Initial Publication Date: May 14, 2019

A System Approach in Teaching With Data in Hydrology

Hari Kandel, School of Natural Resources and the Environment, Lake Superior State University

One of the capabilities of a quantitatively literate college graduate as listed in 1989's definition of Quantitative Literacy (QL) requirement committee of National Council of Teachers of Mathematics, Committee on the Undergraduate Program in Mathematics (NCTM, CUPM) is that such graduate should be able to "interpret mathematical models and draw inferences from them" (Gillman, 2006). My approach of using quantitative reasoning in college teaching echoes this particular capability and involves students in understanding and applying models (formulas, graphs, and concept maps etc.) in order to have them a deeper grasp of the content. For example, I use thermodynamic models to explain stability of minerals in geochemistry, and continuity equations to explain water budgets in hydrology. While quantitative reasoning extends the concept of mathematical power to the real-world context of a discipline or interdisciplinary world, activities that invite learners for critical thinking are crucial for the successful achievement of this learning outcome by students.

Using real-world data in any model requires either an easy access of the archived data or data collected primarily for the class or research purpose. Teaching effect of urbanization on stormwater runoff, for example, could be carried out using long-term data from a typical urban stream where there is discharge data available for pre- and post-urbanized period. Creating hydrographs for pre-and post-urbanized periods works perfectly for the classroom demonstration purpose where a simple objective of differentiating time-to-peak and total discharge can be achieved. To go beyond that and to develop quantitative reasoning skill in students, a group-project works better. In a group project, each member in a group can be assigned with tasks, such as differentiating stormwater related variables: peak-flow, total discharge, lag-time, probability of flooding, water quality indices, and health of aquatic habitat with respect to watershed characteristics (intensity of urbanization, topography, land use, soil type, and precipitation pattern). After all the groups compile their final report on stream response on various watershed characters, the whole class will be informed on how a system study with data helps analyze the problem better. I have started using stormwater runoff models in my upper-level hydrology class, and I plan to use this holistic approach of study in my next term.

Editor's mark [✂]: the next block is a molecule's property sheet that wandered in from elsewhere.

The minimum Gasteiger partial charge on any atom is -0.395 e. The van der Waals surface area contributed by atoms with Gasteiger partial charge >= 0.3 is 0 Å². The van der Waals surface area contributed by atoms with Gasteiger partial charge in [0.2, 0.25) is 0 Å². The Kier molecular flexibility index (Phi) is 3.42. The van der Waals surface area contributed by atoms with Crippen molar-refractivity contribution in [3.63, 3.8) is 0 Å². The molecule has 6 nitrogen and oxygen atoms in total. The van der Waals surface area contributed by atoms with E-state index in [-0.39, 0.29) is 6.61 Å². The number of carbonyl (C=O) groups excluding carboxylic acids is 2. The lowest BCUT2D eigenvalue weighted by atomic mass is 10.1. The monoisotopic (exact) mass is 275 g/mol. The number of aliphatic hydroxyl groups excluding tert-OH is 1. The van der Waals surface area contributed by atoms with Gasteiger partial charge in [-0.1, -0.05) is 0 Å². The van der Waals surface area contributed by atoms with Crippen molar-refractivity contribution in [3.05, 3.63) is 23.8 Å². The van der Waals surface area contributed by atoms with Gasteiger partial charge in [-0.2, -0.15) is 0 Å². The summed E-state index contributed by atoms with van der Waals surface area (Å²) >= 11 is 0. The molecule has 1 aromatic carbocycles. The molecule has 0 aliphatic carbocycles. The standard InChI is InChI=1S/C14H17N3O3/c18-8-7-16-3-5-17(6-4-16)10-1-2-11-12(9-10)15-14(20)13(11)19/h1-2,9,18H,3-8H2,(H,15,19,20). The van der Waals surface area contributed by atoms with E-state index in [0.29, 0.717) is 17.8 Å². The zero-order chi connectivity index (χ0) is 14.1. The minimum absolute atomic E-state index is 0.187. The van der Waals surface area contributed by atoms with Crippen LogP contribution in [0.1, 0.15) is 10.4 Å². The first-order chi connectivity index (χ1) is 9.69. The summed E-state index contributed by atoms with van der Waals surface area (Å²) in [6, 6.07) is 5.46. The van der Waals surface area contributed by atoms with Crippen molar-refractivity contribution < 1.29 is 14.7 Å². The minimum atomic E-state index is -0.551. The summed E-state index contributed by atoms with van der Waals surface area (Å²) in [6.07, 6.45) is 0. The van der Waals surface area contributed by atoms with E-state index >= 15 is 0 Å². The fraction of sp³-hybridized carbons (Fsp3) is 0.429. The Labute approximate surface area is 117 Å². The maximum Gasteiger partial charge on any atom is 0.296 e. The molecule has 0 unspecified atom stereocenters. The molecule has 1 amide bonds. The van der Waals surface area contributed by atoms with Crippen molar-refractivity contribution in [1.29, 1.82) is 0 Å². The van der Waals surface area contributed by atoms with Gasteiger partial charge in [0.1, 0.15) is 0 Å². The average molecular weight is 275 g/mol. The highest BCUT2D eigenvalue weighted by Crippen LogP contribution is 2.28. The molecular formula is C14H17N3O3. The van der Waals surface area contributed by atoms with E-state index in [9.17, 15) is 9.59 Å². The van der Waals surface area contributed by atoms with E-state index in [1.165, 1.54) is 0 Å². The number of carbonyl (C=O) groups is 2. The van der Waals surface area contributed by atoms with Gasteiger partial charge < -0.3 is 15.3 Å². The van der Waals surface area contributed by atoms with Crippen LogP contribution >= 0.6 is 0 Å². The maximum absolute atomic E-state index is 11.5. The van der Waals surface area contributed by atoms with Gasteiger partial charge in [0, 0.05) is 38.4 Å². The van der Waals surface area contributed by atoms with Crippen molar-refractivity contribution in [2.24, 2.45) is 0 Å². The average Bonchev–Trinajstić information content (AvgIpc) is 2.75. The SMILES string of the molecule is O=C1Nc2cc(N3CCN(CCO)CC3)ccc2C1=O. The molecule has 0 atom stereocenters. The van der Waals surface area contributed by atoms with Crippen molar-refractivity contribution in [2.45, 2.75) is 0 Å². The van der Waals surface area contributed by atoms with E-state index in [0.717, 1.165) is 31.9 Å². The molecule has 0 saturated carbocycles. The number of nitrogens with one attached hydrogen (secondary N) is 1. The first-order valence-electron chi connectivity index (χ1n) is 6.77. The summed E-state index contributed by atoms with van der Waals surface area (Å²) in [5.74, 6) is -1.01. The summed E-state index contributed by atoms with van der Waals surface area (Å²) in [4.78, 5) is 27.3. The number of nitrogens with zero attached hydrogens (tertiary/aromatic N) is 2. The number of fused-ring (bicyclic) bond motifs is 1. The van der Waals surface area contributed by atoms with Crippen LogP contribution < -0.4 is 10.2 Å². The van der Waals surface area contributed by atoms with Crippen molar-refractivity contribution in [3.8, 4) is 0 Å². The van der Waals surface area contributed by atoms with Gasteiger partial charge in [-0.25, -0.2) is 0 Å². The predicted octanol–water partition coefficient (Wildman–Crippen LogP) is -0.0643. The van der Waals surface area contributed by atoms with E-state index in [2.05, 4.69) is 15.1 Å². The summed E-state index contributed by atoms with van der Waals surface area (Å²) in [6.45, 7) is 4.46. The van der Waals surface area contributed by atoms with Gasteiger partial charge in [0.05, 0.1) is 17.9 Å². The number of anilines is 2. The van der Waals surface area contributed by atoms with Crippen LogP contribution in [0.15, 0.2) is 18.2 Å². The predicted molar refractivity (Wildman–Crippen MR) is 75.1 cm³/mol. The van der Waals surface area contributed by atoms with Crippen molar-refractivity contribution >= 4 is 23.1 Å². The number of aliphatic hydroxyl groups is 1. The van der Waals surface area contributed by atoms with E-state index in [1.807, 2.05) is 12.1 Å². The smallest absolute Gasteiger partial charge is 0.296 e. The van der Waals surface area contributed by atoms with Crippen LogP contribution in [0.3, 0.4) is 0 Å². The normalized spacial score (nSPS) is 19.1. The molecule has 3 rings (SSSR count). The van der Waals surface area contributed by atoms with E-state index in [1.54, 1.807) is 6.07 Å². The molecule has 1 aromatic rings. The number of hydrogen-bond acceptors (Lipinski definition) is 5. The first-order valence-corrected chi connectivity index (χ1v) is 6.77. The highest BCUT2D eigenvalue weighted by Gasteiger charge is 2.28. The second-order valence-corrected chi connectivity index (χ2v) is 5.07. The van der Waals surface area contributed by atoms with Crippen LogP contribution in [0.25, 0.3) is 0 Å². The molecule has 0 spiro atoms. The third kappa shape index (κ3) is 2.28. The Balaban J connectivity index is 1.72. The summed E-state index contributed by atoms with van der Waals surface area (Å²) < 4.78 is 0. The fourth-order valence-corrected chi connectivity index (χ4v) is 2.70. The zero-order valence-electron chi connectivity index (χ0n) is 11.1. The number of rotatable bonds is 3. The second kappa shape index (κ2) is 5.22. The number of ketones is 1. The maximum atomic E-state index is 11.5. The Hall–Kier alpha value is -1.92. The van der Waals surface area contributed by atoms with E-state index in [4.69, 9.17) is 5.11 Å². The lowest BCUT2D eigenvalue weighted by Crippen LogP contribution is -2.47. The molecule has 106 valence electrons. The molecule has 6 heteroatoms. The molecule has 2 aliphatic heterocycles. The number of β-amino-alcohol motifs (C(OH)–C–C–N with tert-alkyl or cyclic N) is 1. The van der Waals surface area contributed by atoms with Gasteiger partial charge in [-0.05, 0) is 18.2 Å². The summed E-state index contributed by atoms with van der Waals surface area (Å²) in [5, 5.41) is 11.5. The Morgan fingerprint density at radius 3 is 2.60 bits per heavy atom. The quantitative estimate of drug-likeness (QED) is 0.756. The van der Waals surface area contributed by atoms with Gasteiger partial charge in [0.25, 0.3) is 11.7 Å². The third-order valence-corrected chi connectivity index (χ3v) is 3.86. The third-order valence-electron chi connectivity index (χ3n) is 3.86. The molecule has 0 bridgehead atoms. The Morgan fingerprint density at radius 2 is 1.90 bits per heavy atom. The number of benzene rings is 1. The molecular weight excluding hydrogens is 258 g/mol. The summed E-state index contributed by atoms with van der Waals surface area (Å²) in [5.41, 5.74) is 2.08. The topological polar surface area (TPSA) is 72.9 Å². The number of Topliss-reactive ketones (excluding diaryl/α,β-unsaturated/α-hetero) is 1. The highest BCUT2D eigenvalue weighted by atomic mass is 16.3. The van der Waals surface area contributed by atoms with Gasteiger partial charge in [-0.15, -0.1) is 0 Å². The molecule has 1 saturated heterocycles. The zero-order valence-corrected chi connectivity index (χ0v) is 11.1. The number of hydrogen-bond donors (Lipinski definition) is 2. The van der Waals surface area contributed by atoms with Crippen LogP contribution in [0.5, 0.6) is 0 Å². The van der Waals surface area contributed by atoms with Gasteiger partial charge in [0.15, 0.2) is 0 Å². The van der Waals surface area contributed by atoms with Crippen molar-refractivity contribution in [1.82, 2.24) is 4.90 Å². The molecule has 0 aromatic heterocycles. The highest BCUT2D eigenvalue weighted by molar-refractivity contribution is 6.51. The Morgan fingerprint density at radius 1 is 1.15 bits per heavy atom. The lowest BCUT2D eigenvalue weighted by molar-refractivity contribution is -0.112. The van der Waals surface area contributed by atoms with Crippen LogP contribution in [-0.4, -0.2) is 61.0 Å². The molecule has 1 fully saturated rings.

The foremost challenge in using the exemplified data-driven inquiry is to get long-term data with consistent temporal scale representing individual characteristics of watershed. To work around with this particular approach, we can choose a well-examined river from its headwaters to mouth and use different sections of it to characterize natural vs altered areas. Also, groups need to be formed with due consideration of students' individual skills, i.e. data retrieving, graphing, interpreting.

Sons, L. (2006 ) Some Historical Notes in Current Practices in Quantitative Literacy, Notes – 70, Edited by Gillman, R., Mathematical Association of America.

Downloadable version of this essay

Essay on Quantitative Reasoning in Hydrology (Microsoft Word 2007 (.docx) 16kB May2 19)